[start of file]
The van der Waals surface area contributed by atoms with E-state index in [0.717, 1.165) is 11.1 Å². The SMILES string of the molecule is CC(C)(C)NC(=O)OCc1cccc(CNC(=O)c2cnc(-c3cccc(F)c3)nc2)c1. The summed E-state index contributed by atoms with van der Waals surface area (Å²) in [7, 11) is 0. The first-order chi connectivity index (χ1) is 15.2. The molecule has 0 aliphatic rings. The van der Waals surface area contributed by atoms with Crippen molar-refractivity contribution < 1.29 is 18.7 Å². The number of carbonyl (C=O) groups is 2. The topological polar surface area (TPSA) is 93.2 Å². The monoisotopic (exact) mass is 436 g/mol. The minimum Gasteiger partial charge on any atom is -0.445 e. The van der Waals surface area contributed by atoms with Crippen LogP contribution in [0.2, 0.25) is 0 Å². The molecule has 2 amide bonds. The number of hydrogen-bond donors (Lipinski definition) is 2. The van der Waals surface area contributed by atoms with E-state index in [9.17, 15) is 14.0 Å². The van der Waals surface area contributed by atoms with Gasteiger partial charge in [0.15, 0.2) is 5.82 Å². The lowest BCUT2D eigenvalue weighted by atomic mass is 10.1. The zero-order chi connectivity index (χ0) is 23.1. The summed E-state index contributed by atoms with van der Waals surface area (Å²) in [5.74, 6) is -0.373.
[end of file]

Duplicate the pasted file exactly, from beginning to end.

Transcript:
The van der Waals surface area contributed by atoms with E-state index in [0.717, 1.165) is 11.1 Å². The SMILES string of the molecule is CC(C)(C)NC(=O)OCc1cccc(CNC(=O)c2cnc(-c3cccc(F)c3)nc2)c1. The summed E-state index contributed by atoms with van der Waals surface area (Å²) in [7, 11) is 0. The first-order chi connectivity index (χ1) is 15.2. The molecule has 0 aliphatic rings. The van der Waals surface area contributed by atoms with Crippen molar-refractivity contribution < 1.29 is 18.7 Å². The number of carbonyl (C=O) groups is 2. The topological polar surface area (TPSA) is 93.2 Å². The monoisotopic (exact) mass is 436 g/mol. The minimum Gasteiger partial charge on any atom is -0.445 e. The van der Waals surface area contributed by atoms with Crippen LogP contribution in [0.2, 0.25) is 0 Å². The molecule has 2 amide bonds. The number of hydrogen-bond donors (Lipinski definition) is 2. The van der Waals surface area contributed by atoms with E-state index in [9.17, 15) is 14.0 Å². The van der Waals surface area contributed by atoms with Gasteiger partial charge in [0.15, 0.2) is 5.82 Å². The lowest BCUT2D eigenvalue weighted by atomic mass is 10.1. The zero-order chi connectivity index (χ0) is 23.1. The summed E-state index contributed by atoms with van der Waals surface area (Å²) in [5.74, 6) is -0.373.